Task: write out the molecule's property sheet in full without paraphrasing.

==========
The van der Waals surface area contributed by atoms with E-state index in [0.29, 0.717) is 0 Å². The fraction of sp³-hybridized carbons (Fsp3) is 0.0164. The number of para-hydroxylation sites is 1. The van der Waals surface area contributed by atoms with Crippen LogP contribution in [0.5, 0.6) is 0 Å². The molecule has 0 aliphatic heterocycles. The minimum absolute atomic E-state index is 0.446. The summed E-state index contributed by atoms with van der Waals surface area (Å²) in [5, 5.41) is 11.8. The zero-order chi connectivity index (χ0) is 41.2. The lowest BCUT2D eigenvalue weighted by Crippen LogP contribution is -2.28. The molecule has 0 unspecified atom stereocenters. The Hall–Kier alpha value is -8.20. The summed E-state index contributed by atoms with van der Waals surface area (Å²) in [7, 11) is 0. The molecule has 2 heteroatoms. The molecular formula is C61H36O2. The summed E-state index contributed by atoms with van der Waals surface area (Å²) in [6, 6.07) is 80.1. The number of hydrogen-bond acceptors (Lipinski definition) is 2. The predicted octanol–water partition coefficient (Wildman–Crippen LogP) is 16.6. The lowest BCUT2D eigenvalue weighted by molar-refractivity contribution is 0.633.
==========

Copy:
The van der Waals surface area contributed by atoms with E-state index in [0.29, 0.717) is 0 Å². The fraction of sp³-hybridized carbons (Fsp3) is 0.0164. The number of para-hydroxylation sites is 1. The van der Waals surface area contributed by atoms with Crippen LogP contribution in [0.5, 0.6) is 0 Å². The molecule has 0 aliphatic heterocycles. The minimum absolute atomic E-state index is 0.446. The summed E-state index contributed by atoms with van der Waals surface area (Å²) in [5, 5.41) is 11.8. The zero-order chi connectivity index (χ0) is 41.2. The lowest BCUT2D eigenvalue weighted by Crippen LogP contribution is -2.28. The molecule has 0 unspecified atom stereocenters. The Hall–Kier alpha value is -8.20. The summed E-state index contributed by atoms with van der Waals surface area (Å²) in [7, 11) is 0. The molecule has 2 heteroatoms. The molecular formula is C61H36O2. The summed E-state index contributed by atoms with van der Waals surface area (Å²) in [6, 6.07) is 80.1. The number of hydrogen-bond acceptors (Lipinski definition) is 2. The predicted octanol–water partition coefficient (Wildman–Crippen LogP) is 16.6. The lowest BCUT2D eigenvalue weighted by molar-refractivity contribution is 0.633.